Thai police are seeking Interpol's help in locating the whereabouts of Red Bull heir Mr Vorayuth Yoovidhya following an arrest warrant issued last week over a 2012 hit-and-run and reckless driving case that killed a motorcycle cop.
Royal Thai Police's foreign affairs division commander Pol Maj Gen Apichart Suribunya said on Monday that they will also seek Vorayuth's extradition if he is in Britain. Vorayuth was last seen in London prior to his April 27 indictment, which he failed to attend. His lawyers said he was on business in Britain and was unable to return to the country.
But public outrage and mounting pressure over how the case has been handled finally prompted authorities to seek an arrest warrant last week after Vorayuth failed to show up in court for the eighth time since legal proceedings against him started in 2016.
Maj-Gen Apichart said they would also seek the assistance of other countries to locate Vorayuth should authorities fail to find him in Britain.
The Office of the Attorney General will also ask the Ministry of Foreign Affairs to cancel the passport of Vorayuth, who according to previous reports has been travelling with family and friends over the past four and a half years.
The case has been used as an example in citing double standards in Thailand's justice system, favouring the wealthy and powerful.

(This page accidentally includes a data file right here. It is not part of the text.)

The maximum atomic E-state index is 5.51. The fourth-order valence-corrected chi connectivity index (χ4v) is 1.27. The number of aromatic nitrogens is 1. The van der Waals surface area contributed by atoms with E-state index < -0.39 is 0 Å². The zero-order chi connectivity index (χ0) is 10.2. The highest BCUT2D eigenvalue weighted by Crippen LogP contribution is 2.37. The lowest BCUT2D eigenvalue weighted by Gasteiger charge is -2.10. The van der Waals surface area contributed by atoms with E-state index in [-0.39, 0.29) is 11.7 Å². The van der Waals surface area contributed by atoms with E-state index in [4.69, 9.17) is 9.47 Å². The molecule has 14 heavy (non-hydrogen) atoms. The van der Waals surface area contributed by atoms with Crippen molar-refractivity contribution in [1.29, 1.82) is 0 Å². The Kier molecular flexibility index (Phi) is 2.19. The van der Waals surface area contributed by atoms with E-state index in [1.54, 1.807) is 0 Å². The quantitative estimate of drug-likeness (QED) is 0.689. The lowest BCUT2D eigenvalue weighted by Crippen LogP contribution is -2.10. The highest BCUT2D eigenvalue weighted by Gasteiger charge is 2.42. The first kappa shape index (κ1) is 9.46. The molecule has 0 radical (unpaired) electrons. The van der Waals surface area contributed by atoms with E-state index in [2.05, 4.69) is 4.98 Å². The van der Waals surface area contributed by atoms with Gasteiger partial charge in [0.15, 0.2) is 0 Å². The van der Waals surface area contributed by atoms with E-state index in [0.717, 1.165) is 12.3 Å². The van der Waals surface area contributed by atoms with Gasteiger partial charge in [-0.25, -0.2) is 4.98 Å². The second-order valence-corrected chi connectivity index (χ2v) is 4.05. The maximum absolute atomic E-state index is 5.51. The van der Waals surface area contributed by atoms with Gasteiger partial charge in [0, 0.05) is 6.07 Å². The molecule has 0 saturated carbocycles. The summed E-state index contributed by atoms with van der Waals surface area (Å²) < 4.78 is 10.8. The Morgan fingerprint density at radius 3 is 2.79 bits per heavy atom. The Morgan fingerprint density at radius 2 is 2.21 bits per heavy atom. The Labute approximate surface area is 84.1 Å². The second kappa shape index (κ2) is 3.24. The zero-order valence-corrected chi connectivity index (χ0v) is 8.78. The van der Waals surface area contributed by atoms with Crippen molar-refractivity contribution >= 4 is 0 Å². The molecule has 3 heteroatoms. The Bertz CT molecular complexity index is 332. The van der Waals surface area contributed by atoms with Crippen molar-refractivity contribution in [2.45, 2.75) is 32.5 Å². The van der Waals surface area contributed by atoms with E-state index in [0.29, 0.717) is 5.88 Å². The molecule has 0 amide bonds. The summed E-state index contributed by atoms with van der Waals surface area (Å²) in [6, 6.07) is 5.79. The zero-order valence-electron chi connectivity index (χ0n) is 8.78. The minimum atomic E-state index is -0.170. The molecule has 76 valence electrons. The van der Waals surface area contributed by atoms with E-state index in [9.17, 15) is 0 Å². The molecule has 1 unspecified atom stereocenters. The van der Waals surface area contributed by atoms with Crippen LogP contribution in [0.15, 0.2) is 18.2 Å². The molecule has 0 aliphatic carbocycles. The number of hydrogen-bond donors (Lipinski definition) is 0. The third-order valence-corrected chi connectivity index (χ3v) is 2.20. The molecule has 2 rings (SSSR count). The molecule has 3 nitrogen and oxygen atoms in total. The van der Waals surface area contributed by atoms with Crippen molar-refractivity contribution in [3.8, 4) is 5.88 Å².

Vorayuth is a grandson of the late Chaleo Yoovidhya, creator of the energy drink Kratin Daeng, or "red bull" in Thai. Chaleo's net worth at the time of his death in 2012 was estimated at US$5 billion ($6.98 billion), according to Forbes magazine.
Vorayuth, who was 27 at the time of the accident, faces a possible 10-year sentence for reckless driving resulting in death. The statute of limitations for this charge is until Sept 3, 2027, while the charge on failing to help a crash victim expires on Sept 3 this year.
Charges of speeding and reckless driving causing damage to others' property have been dropped because their one-year statute of limitations has expired.
Road safety campaigner Ratanawadee Winther hopes Vorayuth's case will raise awareness over the issue of safety in Thailand's roads, including over-speeding.
"It's really unfortunate to have this kind of incident in Thailand but ... it's also good that people will think or look at it a lot more," she said.